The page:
No sign of Air France flight recorders as search ends

Investigators pore over wreckage of Air France flight 447 which crashed killing 228 people on June 1.
French investigators have ended the second phase of their search for the flight recorders from Air France Flight 447, the French air accident investigation agency BEA said Thursday.

Flight 447 went down June 1 in the Atlantic Ocean in stormy weather as it flew from Rio de Janeiro, Brazil, to Charles de Gaulle airport here, killing all 228 people on board. BEA said in a statement that the second phase of the search for the wreckage and the data and voice recorders from the plane “has just been completed.” It said that France’s oceanographic ship “Pourquoi Pas” — which carries specialized exploration and intervention vehicles, and had been leading the searching for the flight recorders — was expected in Dakar, Senegal, later Thursday. The agency said the BEA would gather a team of international investigators over the next few weeks to analyze the collected data and to discuss the requirements of a third phase. It was not immediately clear when the third phase would begin, and additional details were not given. The first phase of the search ended July 10. The flight data recorder and the cockpit voice recorder — commonly known as “black boxes” — stop giving out acoustic broadcasts after 30 days. But investigators had decided to continue listening for the “pings” for another 10 days after that. They hope the recorders will help them determine the cause of the crash.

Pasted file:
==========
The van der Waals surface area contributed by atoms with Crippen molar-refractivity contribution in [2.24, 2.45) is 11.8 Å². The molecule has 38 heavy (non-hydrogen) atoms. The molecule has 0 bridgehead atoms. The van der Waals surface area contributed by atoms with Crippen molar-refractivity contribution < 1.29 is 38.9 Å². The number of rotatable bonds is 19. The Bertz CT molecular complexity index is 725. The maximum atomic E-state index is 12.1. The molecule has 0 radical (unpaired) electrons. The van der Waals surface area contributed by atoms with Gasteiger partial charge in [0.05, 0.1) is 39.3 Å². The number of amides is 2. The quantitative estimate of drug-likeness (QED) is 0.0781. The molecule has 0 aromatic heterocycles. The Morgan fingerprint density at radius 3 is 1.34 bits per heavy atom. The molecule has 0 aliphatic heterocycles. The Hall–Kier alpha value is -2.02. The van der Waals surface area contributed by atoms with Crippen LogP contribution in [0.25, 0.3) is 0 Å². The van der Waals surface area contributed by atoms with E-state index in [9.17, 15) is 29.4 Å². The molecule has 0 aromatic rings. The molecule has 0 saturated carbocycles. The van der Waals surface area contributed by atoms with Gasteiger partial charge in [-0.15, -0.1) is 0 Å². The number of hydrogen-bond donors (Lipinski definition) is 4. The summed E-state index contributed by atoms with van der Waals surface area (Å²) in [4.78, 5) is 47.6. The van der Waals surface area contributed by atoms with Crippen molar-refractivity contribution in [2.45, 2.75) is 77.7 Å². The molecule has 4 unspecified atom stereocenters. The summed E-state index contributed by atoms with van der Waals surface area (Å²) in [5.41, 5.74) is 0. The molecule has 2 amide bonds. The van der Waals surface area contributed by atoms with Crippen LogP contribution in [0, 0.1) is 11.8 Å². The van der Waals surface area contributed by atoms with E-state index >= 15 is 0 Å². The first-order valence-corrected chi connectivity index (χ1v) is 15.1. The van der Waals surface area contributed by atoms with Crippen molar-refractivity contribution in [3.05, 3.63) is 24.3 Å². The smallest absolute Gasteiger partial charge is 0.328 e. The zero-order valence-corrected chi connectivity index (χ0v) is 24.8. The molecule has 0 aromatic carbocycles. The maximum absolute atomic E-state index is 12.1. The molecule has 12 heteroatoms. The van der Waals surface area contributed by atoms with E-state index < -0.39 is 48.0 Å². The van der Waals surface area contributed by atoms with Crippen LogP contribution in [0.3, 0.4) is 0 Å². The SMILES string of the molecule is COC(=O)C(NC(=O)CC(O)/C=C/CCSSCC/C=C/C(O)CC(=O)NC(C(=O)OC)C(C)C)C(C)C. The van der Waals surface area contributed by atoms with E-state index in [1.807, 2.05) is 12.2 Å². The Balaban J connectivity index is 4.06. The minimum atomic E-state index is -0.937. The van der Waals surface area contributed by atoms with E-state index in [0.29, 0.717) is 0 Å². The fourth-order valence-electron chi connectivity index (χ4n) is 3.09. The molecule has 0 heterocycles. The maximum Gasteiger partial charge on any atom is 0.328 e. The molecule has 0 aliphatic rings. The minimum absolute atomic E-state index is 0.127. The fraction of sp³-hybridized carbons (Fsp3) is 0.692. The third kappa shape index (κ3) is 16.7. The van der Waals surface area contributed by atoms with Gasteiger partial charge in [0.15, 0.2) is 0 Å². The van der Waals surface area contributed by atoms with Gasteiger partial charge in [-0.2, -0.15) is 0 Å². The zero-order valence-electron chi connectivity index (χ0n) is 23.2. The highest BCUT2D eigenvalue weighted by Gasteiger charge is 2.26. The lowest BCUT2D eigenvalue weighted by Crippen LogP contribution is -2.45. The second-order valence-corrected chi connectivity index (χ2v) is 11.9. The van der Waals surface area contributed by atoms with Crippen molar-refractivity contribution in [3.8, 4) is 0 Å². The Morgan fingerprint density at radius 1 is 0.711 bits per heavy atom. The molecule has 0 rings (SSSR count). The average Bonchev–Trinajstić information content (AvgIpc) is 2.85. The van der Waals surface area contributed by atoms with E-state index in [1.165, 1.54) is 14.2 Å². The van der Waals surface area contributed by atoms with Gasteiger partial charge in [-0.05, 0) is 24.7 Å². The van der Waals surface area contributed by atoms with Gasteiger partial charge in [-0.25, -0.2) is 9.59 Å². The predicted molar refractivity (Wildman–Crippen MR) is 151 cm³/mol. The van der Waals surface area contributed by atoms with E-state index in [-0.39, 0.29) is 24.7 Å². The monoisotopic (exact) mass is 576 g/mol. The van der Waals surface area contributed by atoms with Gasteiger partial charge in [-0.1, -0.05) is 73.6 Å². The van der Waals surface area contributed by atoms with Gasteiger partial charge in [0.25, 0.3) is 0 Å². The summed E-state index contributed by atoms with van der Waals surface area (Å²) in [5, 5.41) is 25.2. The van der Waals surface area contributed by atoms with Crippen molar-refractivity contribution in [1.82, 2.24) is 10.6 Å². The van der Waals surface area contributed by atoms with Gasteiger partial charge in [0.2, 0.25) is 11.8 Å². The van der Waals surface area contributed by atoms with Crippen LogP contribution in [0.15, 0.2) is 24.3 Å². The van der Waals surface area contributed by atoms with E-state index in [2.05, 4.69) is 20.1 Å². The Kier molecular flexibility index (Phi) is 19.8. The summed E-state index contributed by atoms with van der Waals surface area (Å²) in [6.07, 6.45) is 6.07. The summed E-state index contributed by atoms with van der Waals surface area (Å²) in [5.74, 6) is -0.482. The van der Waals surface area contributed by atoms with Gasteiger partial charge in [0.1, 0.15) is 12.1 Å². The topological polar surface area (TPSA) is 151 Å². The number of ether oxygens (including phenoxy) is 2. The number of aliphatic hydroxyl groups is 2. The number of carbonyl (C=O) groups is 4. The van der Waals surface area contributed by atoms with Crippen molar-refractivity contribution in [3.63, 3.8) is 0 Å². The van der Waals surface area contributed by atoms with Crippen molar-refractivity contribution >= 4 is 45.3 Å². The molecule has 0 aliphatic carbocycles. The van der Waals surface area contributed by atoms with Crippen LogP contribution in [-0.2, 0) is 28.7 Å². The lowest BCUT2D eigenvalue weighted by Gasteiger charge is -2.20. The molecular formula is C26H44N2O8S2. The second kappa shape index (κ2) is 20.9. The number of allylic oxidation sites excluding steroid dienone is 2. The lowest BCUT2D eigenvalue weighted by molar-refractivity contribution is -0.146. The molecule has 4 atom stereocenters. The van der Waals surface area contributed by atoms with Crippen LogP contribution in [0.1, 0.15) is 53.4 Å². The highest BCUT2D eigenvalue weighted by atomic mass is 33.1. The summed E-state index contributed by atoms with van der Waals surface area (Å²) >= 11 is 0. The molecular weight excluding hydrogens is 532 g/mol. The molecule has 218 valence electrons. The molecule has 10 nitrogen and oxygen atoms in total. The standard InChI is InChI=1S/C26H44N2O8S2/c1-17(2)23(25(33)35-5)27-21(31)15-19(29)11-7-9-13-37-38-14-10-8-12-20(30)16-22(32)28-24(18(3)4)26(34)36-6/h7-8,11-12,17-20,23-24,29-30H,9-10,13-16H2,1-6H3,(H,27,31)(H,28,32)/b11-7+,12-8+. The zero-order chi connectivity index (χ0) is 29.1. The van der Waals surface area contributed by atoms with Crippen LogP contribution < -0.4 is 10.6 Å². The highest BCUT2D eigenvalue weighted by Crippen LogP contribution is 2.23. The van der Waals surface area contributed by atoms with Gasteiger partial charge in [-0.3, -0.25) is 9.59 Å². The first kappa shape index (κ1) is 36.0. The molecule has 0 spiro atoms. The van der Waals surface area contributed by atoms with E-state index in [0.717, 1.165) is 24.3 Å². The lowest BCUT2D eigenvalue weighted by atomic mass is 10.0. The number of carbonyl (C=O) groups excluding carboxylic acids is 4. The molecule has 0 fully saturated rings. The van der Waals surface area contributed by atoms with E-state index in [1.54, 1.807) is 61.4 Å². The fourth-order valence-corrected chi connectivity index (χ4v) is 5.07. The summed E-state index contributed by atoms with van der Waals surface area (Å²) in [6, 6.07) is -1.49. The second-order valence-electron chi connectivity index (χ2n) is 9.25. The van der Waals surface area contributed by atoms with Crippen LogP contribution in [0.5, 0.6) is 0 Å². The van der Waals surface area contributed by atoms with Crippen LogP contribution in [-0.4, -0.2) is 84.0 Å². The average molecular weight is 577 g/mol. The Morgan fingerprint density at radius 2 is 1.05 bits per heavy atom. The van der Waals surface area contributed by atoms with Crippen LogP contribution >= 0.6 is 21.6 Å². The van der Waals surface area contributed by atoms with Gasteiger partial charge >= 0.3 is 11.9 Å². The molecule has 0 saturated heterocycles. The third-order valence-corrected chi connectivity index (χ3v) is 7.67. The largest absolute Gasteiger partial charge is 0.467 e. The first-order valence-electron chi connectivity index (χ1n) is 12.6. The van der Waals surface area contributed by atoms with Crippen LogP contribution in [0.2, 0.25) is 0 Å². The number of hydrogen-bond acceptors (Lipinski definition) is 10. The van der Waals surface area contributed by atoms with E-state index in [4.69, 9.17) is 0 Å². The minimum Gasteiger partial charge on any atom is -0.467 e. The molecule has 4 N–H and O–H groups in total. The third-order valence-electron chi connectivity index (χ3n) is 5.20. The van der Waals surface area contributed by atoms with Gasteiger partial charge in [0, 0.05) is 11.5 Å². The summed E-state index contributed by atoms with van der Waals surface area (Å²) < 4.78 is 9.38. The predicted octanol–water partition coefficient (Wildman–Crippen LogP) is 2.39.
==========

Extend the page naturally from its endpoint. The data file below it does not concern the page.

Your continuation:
Debris from the flight recovered from the ocean’s surface is being stored in France, authorities have said. Only 51 bodies were recovered from the crash.